England chased down 192 with ease as they exploited a limp Proteas bowling unit to complete a 3-0 T20I series whitewash.
The Proteas batsman gave their bowlers a very good total to defend, with those bowlers duly proceeding to mount a pathetic defence of the total.
Granted England are blessed with some of the format’s best and most destructive batsmen, including Dawid Malan who finished unbeaten on 99. But to leak runs at the rate the Proteas unit did is unacceptable.
They exhibited worrying deficiencies in skill and tactical IQ. Two of the five bowlers went at 14 or more per over. Another at nearly 10. That wouldn’t be good enough in a third-team club match, let alone an international against a side as good as England.
The bowlers were offered no discernible support by skipper Quinton de Kock, who looked disinterested, then defeated. He has to ask some hard questions of himself about his ongoing appetite for the captaincy.
To be whitewashed in a home series in such an emphatic manner should worry the Proteas selectors. This Proteas side was never going to beat England – there is a gulf in quality between the sides. But to surrender so meekly is unacceptable.
For a while it looked as if they would offer some resistance. Their openers De Kock and Temba Bavuma started strongly, scoring at above 8.5 an over. Then De Kock got out in almost identical fashion to the way he did in Paarl on Sunday, chipping the ball to mid-off.
Chris Jordan has now taken his wicket in all three the innings he has played in the series, each of those dismissals strikingly similar. This Proteas unit, so devoid of X-factor batsmen, needs De Kock to do well if they are to do well consistently.
Bavuma played with freedom, tactical clarity and intent for the first time in the series. He raced to 32 off 26 deliveries, but then surrendered tamely, picking the wrong ball to try to hit straight down the ground. Instead he spliced it to mid-off, and when Reeza Hendricks knicked off playing a nothing shot at a wide delivery, the Proteas were in trouble at 64-3.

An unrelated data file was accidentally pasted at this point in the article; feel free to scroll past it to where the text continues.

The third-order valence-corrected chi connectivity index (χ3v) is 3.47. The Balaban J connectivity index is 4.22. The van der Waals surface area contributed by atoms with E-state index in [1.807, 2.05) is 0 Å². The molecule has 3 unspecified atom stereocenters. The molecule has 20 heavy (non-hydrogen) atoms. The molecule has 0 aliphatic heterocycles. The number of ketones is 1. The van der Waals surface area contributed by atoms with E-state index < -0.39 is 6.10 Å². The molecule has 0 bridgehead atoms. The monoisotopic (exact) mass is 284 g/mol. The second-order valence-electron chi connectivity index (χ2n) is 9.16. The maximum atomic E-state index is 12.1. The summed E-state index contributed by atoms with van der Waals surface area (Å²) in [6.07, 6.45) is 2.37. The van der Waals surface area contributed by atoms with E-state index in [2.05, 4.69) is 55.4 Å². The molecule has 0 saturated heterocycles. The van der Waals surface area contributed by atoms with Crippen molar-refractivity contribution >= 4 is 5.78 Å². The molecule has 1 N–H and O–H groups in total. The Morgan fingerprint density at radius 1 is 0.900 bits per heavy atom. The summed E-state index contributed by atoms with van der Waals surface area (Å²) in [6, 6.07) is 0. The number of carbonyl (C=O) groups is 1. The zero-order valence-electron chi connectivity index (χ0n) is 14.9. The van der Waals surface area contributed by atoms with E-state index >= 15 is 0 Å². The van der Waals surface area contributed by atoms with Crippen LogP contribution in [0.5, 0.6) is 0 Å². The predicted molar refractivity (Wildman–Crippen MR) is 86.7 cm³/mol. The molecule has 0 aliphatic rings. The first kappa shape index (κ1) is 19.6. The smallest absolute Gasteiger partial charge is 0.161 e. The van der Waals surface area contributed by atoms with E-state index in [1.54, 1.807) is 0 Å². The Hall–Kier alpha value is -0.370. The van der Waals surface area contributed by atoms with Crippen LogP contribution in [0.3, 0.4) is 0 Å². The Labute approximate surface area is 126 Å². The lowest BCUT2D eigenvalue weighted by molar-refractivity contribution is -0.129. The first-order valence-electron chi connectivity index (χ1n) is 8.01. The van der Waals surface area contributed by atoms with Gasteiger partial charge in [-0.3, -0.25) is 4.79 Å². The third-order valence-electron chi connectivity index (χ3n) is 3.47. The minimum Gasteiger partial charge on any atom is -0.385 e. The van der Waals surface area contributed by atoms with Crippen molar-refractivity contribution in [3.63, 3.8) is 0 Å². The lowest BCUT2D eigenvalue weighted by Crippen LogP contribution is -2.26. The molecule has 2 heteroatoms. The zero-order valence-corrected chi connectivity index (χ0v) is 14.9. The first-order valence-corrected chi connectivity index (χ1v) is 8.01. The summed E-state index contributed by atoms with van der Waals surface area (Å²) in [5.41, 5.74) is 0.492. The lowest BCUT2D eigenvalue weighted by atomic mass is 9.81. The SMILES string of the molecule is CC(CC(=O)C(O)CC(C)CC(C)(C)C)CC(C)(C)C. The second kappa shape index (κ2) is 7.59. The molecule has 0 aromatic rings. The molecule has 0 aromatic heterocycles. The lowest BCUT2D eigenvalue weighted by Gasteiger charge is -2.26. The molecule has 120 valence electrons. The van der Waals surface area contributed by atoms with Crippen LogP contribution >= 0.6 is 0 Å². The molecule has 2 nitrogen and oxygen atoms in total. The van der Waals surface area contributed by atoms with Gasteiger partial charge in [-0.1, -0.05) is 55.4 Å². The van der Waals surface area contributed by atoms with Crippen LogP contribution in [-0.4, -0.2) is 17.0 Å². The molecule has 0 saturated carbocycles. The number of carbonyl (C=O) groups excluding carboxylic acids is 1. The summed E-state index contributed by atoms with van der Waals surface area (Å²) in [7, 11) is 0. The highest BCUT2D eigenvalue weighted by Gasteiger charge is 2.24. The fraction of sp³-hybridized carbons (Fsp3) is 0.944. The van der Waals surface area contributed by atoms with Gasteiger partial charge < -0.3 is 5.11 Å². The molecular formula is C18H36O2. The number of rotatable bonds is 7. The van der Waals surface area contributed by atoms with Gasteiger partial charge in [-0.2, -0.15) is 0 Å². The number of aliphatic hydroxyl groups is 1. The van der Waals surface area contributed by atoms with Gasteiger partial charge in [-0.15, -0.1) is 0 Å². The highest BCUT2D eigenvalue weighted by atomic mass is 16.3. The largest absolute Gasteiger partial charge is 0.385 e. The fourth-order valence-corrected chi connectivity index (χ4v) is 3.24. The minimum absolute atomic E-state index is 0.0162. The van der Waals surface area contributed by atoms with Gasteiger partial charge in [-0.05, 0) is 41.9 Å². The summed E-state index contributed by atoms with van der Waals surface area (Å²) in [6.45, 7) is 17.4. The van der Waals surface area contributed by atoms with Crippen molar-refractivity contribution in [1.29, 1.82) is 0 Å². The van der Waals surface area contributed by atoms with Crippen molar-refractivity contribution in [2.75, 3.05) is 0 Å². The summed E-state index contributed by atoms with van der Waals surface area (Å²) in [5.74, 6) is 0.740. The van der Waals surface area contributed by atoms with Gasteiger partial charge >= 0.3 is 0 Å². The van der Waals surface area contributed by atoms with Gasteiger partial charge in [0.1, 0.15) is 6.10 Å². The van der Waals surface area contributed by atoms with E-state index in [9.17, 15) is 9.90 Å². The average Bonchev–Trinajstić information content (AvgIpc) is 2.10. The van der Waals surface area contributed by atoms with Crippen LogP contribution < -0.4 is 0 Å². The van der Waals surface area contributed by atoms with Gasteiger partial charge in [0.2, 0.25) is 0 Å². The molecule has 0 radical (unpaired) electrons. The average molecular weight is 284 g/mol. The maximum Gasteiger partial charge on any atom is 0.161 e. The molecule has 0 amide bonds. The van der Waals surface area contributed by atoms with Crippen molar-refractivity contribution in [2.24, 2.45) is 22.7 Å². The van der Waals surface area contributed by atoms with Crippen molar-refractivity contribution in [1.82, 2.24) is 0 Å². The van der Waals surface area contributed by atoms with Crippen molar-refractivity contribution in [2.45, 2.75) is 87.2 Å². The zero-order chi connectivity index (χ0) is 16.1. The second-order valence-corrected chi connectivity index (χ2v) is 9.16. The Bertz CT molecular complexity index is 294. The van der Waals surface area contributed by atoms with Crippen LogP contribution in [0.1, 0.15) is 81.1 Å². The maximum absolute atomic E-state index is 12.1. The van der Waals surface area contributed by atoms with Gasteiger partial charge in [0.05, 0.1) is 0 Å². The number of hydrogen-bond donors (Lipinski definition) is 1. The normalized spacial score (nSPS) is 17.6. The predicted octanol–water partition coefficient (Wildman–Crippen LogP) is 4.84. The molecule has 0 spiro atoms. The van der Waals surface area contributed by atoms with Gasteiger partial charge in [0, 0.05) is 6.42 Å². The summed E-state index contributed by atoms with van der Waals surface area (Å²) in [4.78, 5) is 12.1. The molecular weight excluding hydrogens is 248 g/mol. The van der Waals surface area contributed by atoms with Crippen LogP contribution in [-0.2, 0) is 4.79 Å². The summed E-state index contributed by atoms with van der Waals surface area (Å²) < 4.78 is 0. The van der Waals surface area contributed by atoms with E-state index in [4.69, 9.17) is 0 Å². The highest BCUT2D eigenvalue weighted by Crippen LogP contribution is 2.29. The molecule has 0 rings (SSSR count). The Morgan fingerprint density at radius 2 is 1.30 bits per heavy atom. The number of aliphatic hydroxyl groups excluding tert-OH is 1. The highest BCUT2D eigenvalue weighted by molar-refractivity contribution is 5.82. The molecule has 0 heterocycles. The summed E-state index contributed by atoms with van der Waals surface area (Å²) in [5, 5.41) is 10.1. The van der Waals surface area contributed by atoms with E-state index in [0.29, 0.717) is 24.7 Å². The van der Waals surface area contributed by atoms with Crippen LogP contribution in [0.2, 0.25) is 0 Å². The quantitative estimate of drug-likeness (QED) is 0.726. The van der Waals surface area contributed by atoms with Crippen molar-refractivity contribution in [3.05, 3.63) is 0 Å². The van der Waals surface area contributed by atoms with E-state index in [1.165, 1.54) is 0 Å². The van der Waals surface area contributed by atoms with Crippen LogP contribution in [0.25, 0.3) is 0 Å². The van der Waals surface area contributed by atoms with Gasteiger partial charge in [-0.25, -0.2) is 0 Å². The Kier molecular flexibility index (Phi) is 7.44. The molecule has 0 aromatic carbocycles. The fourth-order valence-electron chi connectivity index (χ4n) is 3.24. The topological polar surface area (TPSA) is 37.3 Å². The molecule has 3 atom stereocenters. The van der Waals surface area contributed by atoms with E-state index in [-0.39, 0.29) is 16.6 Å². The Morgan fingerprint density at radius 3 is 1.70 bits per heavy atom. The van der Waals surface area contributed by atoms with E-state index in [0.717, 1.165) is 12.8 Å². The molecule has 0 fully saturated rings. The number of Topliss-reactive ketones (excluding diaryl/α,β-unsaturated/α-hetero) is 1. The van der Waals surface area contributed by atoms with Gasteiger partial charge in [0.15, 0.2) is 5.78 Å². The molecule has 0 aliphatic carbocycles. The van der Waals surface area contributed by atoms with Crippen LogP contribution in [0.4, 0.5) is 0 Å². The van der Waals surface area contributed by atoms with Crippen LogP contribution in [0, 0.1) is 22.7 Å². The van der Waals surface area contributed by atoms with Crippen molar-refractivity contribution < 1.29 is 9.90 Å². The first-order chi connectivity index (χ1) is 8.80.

Faf du Plessis and Rassie van der Dussen then restored some stability, sharing a 127-run partnership that got the Proteas back into the contest. If there are positives to take from this series, it is that Du Plessis is playing excellent cricket and Van der Dussen is steadily developing into a very good international white-ball cricketer.
Van der Dussen was particularly brutal on Jofra Archer in the 16th over, smashing the speedster for 22 to bring up his half-century off 23 deliveries. He then took Chris Jordan for 20 off the last over, helping the Proteas to a formidable score, with 84 runs coming off the last five overs.
The big target put the pressure on England’s batters from the outset. The openers got to 25 before Jason Roy was trapped lbw by Anrich Nortje. However, the Proteas were never able to build sustained pressure on the batters thereafter. The tourists rolled along at close to 10 per over through the powerplay, critically not losing another wicket in that period.
De Kock missed an easy opportunity to run out Malan when the world’s top-ranked T20I player was on 37. That proved costly, as Malan and Jos Buttler powered on, taking advantage of a relatively inexperienced bowling unit in the most ruthless and brutal way.
They were cruising at 125-1 after 12 overs, Malan going to 50 off 26 deliveries and Butler following soon after, his half-century coming off 34.
They never, ever looked in any danger of losing their wicket, finishing with a partnership of 167 (Malan 99*, Butler 67*).